All of that is to say, I stand (or rather kneel) with Colin Kaepernick. I hear the cries, I see the pain, and I don’t want to be party to it anymore. I have a ton yet to learn, and a lot of courage to muster to fight for equality in more than symbolic ways, but for now, when I enter that NFL stadium on Thursday, though Kap won’t be there, he should be, and so I will kneel for him. I’ll sit this one out for you, Kap. And if you ever don my beloved purple and gold, I’ll sit one out with you.

Our White Rubble

My heart is heavy today. Very heavy. As I said in worship yesterday, this all began for me when I was 8 or 9 and my mom wouldn’t let me watch The Dukes of Hazzard- not because of Daisy Duke’s “daisy dukes”- but because of the General Lee and its glorious roof. I didn’t get it. It came back to me in 1991 when the video of Rodney King being assaulted by police offers was released. I got it a little more, but not entirely. Then it seemed to disappear as it was buried in a period where black Americans were imprisoned at a rate never before seen in humanity. It came back to white America in 2014 with the murder Michael Brown, and since then we’ve been in an ugly, endless, futile struggle.

It seems that about every 6-12 months something happens that takes root in our news cycle and we find ourselves in these odd social media debates around race in America. It happened again this weekend. We had actual Nazi flags being flown alongside confederate ones, as wannabe-nazis and KKK members joined forces with torches to march for the preservation of the statue of a military leader who fought to preserve slavery . It’s kind of mind boggling when you think about it.

What this stuff doesn’t take long to lead to among we progressives is a social media pissing contest to see who is the most enlightened. And while we do that, the racists, white supremacists, nazis, and grand wizards celebrate with a can of Schlitz in one hand, and a torch in the other, while progressives eat their own.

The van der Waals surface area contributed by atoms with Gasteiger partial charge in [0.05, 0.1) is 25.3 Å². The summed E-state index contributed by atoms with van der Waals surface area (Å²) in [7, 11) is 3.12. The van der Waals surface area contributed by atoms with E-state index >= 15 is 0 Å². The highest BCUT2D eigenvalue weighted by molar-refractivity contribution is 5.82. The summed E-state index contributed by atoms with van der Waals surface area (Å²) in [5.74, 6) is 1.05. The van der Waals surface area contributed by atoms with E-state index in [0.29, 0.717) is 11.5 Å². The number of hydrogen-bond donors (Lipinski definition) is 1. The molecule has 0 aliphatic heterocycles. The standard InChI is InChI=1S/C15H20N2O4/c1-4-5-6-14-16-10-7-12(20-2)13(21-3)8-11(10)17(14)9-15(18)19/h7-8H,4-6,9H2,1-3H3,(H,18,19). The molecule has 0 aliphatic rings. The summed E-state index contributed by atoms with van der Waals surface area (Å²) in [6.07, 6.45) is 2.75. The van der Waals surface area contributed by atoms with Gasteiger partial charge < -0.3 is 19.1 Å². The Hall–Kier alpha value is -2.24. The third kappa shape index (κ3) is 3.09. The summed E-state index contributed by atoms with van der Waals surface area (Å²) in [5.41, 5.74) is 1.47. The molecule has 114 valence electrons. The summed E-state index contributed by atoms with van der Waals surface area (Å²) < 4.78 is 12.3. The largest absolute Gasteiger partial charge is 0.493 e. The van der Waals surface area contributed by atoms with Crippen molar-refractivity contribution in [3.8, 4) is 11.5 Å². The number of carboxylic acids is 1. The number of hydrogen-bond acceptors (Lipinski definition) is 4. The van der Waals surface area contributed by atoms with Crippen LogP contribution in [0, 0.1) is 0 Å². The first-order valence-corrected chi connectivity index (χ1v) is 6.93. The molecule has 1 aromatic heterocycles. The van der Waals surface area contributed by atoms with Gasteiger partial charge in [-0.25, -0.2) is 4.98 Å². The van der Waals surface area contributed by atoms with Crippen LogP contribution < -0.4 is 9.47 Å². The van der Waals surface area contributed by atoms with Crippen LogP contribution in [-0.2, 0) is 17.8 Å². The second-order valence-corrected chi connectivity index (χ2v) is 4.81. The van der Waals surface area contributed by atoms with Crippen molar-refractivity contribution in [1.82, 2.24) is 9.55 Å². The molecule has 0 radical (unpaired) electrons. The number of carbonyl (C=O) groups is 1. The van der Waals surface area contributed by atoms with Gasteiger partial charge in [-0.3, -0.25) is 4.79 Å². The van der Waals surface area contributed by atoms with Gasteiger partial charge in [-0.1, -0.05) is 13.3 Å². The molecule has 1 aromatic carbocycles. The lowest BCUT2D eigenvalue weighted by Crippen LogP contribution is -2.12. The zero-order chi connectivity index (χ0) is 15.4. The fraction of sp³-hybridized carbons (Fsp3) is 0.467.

I took the bait. So my heart is heavy.brick-white-wall-1468830718LdH

I’m a cis-gender, straight, white, male, Christian pastor. I’m trying to find my way through actually doing something about privilege, white supremacy, and equality. I’m
deeply concerned about the systemic racism that is alive and well in our world and which continues to marginalize and oppress people of color. And I’m trying to do what I can as a faith/community leader to move my sphere of influence to work for a better, more whole, and equal world. And here’s my confession:

I have no idea what I’m doing. But here’s what else: I don’t know if anyone does.

My heart is heavy because all we seem able to do is lash out on the Twitter and Facebook machines about how horrible it is. And it is. And while limousine liberals like myself duke it our for social media king-of-the-hill, nothing changes. It’s not getting better. And I think part of why it’s not getting better is that we seem to be more concerned with rhetoric than we do actual change. We want to hear white supremacy condemned, and we seem to be satisfied with that.

White supremacy needs to be condemned, but if we want actual change in our culture, we’re going to have to do a lot more than preach and post on social media. This is going to take hard work that goes to the soul of whiteness. We don’t get off the hook because we preached about it Sunday. We don’t get off the hook because we called out those who didn’t. We don’t get off the hook because a black friend liked or shared what we had to say. I don’t get off the hook for writing a blog. We’ve got hard work to do. We need to get into our respective white communities and start to have the hard conversations, rather than surrounding ourselves in our echo chambers that make us feel better ourselves. And we need to be supporting and resourcing one another along the way.